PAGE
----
Appellant also contends the Board erred in denying its application for a variance, relying on our decisions in Harper v. Zoning Hearing Board, 21 Pa. Commonwealth Ct. 93, 343 A.2d 381 (1975) and Jacqueline v. Horsham Township, 10 Pa. Commonwealth Ct. 473,

[ 43 Pa. Commw. Page 69312]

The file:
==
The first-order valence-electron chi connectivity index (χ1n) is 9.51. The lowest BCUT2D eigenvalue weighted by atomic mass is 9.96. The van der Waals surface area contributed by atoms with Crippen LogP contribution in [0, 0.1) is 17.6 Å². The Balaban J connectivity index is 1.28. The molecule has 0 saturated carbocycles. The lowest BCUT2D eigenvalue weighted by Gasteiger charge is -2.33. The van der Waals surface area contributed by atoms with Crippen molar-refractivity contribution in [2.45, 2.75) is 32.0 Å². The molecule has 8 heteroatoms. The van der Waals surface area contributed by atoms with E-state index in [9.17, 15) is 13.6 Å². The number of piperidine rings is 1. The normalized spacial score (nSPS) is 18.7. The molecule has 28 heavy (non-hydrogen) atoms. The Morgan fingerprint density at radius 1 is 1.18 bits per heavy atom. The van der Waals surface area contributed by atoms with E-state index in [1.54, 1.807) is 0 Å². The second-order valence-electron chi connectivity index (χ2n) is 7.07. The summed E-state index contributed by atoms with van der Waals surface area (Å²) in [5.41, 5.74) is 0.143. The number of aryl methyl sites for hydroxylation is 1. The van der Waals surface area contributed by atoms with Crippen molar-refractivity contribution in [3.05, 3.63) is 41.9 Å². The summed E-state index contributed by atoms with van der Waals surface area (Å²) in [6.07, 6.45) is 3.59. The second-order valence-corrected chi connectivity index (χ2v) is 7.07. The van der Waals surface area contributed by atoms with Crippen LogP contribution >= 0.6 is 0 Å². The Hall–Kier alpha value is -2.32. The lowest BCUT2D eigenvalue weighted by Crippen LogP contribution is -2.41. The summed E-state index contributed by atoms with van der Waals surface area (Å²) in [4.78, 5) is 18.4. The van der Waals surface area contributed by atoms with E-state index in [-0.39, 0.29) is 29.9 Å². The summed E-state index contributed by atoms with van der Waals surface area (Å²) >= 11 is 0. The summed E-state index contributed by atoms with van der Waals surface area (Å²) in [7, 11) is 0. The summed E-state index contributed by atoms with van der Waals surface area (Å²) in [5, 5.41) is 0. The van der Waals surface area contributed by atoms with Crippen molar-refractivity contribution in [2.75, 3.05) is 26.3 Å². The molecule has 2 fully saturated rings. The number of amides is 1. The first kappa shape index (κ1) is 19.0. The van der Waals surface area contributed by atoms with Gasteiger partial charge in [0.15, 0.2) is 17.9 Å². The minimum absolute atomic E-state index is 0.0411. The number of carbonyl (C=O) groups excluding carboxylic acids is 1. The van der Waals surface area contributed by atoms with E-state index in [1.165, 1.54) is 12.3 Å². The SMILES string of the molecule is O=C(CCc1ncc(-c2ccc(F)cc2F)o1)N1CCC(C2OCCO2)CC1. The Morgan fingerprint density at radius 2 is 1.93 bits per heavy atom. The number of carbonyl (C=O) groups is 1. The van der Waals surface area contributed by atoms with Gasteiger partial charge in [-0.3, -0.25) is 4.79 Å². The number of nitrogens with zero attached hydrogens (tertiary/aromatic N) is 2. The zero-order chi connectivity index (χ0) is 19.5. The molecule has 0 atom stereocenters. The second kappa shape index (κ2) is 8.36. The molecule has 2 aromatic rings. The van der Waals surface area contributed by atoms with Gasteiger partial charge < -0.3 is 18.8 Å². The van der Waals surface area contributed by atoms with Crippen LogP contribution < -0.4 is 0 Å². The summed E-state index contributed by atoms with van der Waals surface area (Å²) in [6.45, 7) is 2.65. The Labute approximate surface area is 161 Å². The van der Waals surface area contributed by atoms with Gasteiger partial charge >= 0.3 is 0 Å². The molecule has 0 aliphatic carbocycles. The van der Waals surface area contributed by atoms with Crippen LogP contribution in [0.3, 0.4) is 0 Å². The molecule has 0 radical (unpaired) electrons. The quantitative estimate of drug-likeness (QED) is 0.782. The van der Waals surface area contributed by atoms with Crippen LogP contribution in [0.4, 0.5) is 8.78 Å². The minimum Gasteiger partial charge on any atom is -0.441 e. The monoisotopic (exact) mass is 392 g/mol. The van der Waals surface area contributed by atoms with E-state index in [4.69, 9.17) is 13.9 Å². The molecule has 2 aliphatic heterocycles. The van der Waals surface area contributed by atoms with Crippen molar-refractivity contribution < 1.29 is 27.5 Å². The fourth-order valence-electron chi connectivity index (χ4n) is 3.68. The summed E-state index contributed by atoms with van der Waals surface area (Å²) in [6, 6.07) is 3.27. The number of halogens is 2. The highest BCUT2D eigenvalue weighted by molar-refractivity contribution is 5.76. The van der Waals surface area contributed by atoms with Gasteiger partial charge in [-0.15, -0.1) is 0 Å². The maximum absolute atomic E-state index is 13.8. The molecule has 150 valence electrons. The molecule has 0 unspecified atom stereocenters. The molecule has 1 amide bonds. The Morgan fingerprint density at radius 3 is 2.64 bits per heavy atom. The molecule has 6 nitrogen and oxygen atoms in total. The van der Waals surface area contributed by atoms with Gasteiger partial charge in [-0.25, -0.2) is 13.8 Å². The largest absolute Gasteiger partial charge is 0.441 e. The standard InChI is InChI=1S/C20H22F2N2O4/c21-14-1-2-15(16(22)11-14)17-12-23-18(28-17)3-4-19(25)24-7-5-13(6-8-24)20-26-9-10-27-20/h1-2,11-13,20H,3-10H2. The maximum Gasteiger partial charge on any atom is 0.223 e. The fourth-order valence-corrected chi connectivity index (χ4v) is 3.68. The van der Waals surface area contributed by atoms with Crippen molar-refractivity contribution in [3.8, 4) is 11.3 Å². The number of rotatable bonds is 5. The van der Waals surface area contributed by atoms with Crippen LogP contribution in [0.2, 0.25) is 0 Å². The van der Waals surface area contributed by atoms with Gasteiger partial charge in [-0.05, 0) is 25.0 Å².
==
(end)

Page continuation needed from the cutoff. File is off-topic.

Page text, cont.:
A.2d 124 (1973). However, both those cases turned on the question of the hardship imposed on undersized lots and the statutory requirement of necessary hardship as established in subsections (1), (2) and (3) of Section 912 of the Pennsylvania Municipalities Planning Code (Code), Act of July 31, 1968, P.L. 850, as amended, 53 P.S. § 10912(1), (2) and (3). In this case, it is clear the Board relied on the statutory authority granted it in subsection (4) of Section 912 which empowers the Board to consider whether the granting of a variance would alter the essential character of the neighborhood, substantially or permanently impair the use of adjacent property and be detrimental to the public welfare. It is apparent that the Board's findings regarding the applicability of Section 2001-B and the grant of a special exception are equally relevant in the consideration of whether appellant met his burden of proof regarding subsection (4) of Section 912. Equally appropriate for consideration in this regard are the proposed dimensions of the dwelling evidenced by appellant's plot plan which shows that while the building would be situate on a lot of less than half the square feet of the area requirements of the district, it would nonetheless comprise 25 percent compared to the allowable 30 percent maximum building space on lots in an R-2 district. Given this evidence and compared with the development of the entire plan we cannot conclude the Board abused its discretion in denying the variance requested.